EU investigates Microsoft over concerns bundling Teams with Office eliminates competition
The European Union said Thursday that it has opened an antitrust investigation into Microsoft over concerns that bundling its Teams messaging and videoconferencing app with its Office productivity software gives it an unfair edge over competitors.
The European Commission, the 27-nation bloc's top competition enforcer, said it would carry out its in-depth investigation "as a matter of priority."
The investigation stems from a complaint filed in 2020 by Slack Technologies, which makes popular workplace messaging software.
Slack, owned by business software maker Salesforce, alleged that Microsoft was abusing its market dominance to eliminate competition—in violation of EU laws—by illegally combining Teams with its Office suite, which includes Word, Excel and Outlook.
"Remote communication and collaboration tools like Teams have become indispensable for many businesses in Europe. We must therefore ensure that the markets for these products remain competitive," said Margrethe Vestager, the EU's antitrust commissioner.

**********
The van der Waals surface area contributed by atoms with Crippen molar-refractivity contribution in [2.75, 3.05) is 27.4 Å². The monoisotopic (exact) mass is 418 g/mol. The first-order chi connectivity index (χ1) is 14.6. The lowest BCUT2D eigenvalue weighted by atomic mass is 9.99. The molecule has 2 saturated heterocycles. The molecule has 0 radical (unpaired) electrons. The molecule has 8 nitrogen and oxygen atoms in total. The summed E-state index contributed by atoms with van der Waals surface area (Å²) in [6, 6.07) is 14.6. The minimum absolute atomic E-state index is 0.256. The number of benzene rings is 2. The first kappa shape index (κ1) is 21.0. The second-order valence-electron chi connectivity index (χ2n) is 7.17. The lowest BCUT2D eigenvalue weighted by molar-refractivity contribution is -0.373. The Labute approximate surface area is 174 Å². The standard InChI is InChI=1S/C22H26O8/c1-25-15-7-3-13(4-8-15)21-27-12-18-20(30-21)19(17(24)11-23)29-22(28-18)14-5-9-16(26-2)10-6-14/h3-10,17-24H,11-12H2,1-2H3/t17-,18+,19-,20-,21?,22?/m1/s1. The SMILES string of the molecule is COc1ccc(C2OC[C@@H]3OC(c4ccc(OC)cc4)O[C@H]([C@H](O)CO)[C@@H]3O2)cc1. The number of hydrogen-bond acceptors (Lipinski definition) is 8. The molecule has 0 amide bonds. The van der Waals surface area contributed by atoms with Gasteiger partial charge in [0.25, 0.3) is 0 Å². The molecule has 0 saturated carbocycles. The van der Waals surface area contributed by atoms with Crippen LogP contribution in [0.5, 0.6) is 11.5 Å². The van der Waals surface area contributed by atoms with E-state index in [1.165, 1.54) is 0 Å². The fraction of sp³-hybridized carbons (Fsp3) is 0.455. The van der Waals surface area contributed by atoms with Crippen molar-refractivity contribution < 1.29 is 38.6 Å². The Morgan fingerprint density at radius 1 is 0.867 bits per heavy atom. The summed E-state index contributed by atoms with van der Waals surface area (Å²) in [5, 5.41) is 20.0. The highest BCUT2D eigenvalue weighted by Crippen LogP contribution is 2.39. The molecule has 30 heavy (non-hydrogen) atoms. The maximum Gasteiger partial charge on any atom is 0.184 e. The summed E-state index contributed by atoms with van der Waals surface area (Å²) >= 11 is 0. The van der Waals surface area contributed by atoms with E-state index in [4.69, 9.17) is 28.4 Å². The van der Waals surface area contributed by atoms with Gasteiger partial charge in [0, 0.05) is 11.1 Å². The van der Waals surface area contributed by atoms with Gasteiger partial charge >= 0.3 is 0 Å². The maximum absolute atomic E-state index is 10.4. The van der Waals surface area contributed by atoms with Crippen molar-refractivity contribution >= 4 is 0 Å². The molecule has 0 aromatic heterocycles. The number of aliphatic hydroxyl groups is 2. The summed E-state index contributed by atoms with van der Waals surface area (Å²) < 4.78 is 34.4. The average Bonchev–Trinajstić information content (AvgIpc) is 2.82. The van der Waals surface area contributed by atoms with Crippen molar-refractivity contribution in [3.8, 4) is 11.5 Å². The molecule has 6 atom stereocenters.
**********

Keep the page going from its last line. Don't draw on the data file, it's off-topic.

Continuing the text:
"This is why we are investigating whether Microsoft's tying of its productivity suites with Teams may be in breach of EU competition rules," she added.
Microsoft said in a statement that it respected "the European Commission's work on this case." It added that it would "continue to cooperate with the commission and remain committed to finding solutions that will address its concerns."
Only last week, the German alfaview video conferencing company added its own complaint over Microsoft Teams, arguing that bundling gives the U.S. tech giant an unmatched competitive advantage "that is not justified by performance and that competitors like alfaview cannot match."
The commission says opening the investigation in no way determines the outcome.
Europe has led the way in ratcheting up scrutiny of Big Tech companies over worries that they have become too dominant. When Brussels has looked into Microsoft's recent deals, however, the company has prevailed.
The EU approved Microsoft's plan to buy video game maker Activision Blizzard for $69 billion, after the company offered to automatically license popular Activision titles like "Call of Duty" for cloud gaming platforms.
Microsoft also has won EU clearance to buy video game company Zenimax and speech recognition company Nuance.
© 2023 The Associated Press. All rights reserved. This material may not be published, broadcast, rewritten or redistributed without permission.